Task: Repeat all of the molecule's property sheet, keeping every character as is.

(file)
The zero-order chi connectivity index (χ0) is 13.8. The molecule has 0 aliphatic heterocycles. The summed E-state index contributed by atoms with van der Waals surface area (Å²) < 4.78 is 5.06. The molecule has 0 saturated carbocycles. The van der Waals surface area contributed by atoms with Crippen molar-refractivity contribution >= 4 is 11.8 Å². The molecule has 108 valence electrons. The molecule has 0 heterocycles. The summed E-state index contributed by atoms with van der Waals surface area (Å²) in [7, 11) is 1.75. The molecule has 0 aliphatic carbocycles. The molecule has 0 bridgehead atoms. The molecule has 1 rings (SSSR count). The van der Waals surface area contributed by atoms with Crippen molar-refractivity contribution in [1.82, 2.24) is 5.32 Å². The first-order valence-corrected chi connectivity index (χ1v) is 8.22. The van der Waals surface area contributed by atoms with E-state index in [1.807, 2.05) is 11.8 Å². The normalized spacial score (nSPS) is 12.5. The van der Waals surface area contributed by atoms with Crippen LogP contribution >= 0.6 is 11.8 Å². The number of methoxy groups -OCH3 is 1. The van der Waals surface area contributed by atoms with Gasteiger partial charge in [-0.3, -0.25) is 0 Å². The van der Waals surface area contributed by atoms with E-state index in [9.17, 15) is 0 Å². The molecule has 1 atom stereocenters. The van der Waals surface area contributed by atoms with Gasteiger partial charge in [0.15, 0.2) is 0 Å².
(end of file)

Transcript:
The zero-order chi connectivity index (χ0) is 13.8. The molecule has 0 aliphatic heterocycles. The summed E-state index contributed by atoms with van der Waals surface area (Å²) < 4.78 is 5.06. The molecule has 0 saturated carbocycles. The van der Waals surface area contributed by atoms with Crippen molar-refractivity contribution >= 4 is 11.8 Å². The molecule has 108 valence electrons. The molecule has 0 heterocycles. The summed E-state index contributed by atoms with van der Waals surface area (Å²) in [7, 11) is 1.75. The molecule has 0 aliphatic carbocycles. The molecule has 0 bridgehead atoms. The molecule has 1 rings (SSSR count). The van der Waals surface area contributed by atoms with Crippen molar-refractivity contribution in [1.82, 2.24) is 5.32 Å². The first-order valence-corrected chi connectivity index (χ1v) is 8.22. The van der Waals surface area contributed by atoms with E-state index in [1.807, 2.05) is 11.8 Å². The normalized spacial score (nSPS) is 12.5. The van der Waals surface area contributed by atoms with Crippen LogP contribution >= 0.6 is 11.8 Å². The number of methoxy groups -OCH3 is 1. The van der Waals surface area contributed by atoms with Gasteiger partial charge in [-0.3, -0.25) is 0 Å². The van der Waals surface area contributed by atoms with E-state index in [9.17, 15) is 0 Å². The molecule has 1 atom stereocenters. The van der Waals surface area contributed by atoms with Gasteiger partial charge in [0.15, 0.2) is 0 Å².